What is Single-Sided Deafness and Hearing Loss in One Ear
Hearing loss in one ear or single-sided deafness (SSD) refers to the difficulty hearing in one ear while still hearing well in the other ear. It may be a partial or total loss in the ability to hear sounds or noise, accompanied by other symptoms.
The inability to hear may also be temporary or permanent depending on the cause. However, a hearing test can be performed to confirm unilateral deafness and how severe it is.
Hearing aids and other hearing improvement options are available and may be recommended by your audiologist at North Shore Hearing P.C. Continue reading to learn more about hearing loss in one ear and how the team at North Shore Hearing can help you experience the world more clearly.
What Causes Hearing Loss on One Side?
The causes of SSD are similar to those that lead to bilateral hearing loss or loss of hearing in both ears. Common reasons include the following:
There are also certain risk factors that increase the risk of reduced or total loss of hearing in you or your child. They include aging, family history, head trauma, or surgery to remove brain tumors. Fortunately, some of these conditions can be reversed and hearing can be restored.
Symptoms of Unilateral Hearing Loss
The symptoms associated with single-sided deafness are not much different than the symptoms associated with deafness in both ears:
Diagnosing Hearing Loss on One Side
Getting diagnosed and treated for hearing loss on one side is important regardless of if you believe you can function without hearing in the other ear. In fact, your health or safety could be at risk. For example, being unable to tell which direction a car horn sound is coming from while crossing a busy street increases the risk of an accident. Furthermore, untreated hearing loss in children can result in functional and developmental problems, according to the California Ear Institute.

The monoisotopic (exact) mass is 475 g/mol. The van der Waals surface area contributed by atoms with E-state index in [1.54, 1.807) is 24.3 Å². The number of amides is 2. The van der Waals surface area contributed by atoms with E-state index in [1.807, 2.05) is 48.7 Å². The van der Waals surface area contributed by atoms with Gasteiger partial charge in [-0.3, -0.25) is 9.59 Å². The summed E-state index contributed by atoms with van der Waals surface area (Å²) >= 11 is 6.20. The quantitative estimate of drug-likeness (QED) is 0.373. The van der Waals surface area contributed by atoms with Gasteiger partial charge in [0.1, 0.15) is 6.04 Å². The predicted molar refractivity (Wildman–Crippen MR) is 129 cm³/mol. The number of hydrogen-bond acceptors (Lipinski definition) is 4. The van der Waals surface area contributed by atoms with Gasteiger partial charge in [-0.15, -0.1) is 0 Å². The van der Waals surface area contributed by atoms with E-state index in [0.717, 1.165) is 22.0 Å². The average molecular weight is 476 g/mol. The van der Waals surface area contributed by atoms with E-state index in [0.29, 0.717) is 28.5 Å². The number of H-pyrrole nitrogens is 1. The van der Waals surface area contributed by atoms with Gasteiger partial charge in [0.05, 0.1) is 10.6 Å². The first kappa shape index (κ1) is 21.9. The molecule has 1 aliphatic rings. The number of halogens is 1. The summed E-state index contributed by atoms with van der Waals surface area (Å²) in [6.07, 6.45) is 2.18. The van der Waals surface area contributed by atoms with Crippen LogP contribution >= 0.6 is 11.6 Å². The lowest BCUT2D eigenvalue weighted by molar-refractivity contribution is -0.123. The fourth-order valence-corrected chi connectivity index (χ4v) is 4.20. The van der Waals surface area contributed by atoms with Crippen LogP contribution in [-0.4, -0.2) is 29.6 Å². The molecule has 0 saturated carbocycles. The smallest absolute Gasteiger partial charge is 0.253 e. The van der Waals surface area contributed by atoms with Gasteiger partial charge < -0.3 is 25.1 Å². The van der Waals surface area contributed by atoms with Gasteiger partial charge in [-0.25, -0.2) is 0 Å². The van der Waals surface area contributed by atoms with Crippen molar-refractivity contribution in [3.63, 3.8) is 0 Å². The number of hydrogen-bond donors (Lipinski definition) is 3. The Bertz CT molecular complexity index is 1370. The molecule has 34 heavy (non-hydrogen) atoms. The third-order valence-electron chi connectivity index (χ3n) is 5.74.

Your doctor may perform an ear, nose, and throat exam when making a diagnosis. Your audiologist can perform a hearing screening or hearing test to diagnose the degree of hearing loss. You may have to listen to a range of sounds and tones at different decibel levels to help determine the part of the ear affected and the possible cause.
Treatment for Hearing Loss in One Ear
Temporary unilateral deafness may resolve on its own or may require medical intervention. Treatment options will depend on the cause of your condition. However, some causes of single-sided deafness are irreversible. In other cases, removing the blockage, treatment with medication, hearing aids, hearing devices, or surgery may be necessary to improve your ability to hear.
Ear Blockage Removal
Removing built-up wax or the foreign matter in the ear could be simply all it takes to return your hearing to normal. While over-the-counter earwax removal kits or oils are available, it is probably best to allow your doctor to decide the best course of treatment to prevent ear irritation or damage.
Do not use a cotton swab, paper clip, bobby pin, or a pair of tweezers to locate and remove the object or particle. A foreign object should be removed by your doctor who has special tools designed for this procedure.
Antibiotics, steroids, or antiviral drugs may be prescribed to clear away the ear infection, swelling, or inflammation. Sometimes stopping a course of medication can also restore hearing.
Hearing Aids/Hearing Devices
Hearing aids can significantly improve hearing in the affected ear. There are generally two types of hearing aids for hearing loss in one ear. They are the CROS (contralateral routing of signals) and BiCROS (bilateral microphones with contralateral routing of signals).CROS is designed for patients with deafness in one ear but normal hearing in the other.
The device picks up sounds directed to the affected ear and transmits them to the better ear. People with one-sided deafness who also have a degree of hearing loss in the other ear can benefit from the BiCROS hearing aid. It works by amplifying the sound directed to the affected ear so you can hear or hear better. Bone-anchored hearing devices are also available.
A surgical procedure can be done to remove an existing tumor causing unilateral hearing loss. Or, a bone-anchored hearing device can be fitted during surgery where a titanium screw is placed in the skull bone behind the deaf ear. A sound processor is then attached on the outside of the ear. This hearing system works by reading sound vibrations and transmitting them through the skull to the hearing part of the inner ear (cochlea) of the good ear.
Contact North Shore Hearing P.C. Today
Whether you suffer from hearing in one ear or both, the experts at North Shore Hearing P.C. offer several solutions to help you experience your world more clearly. Contact North Shore Hearing P.C. today for a free hearing consultation and screening.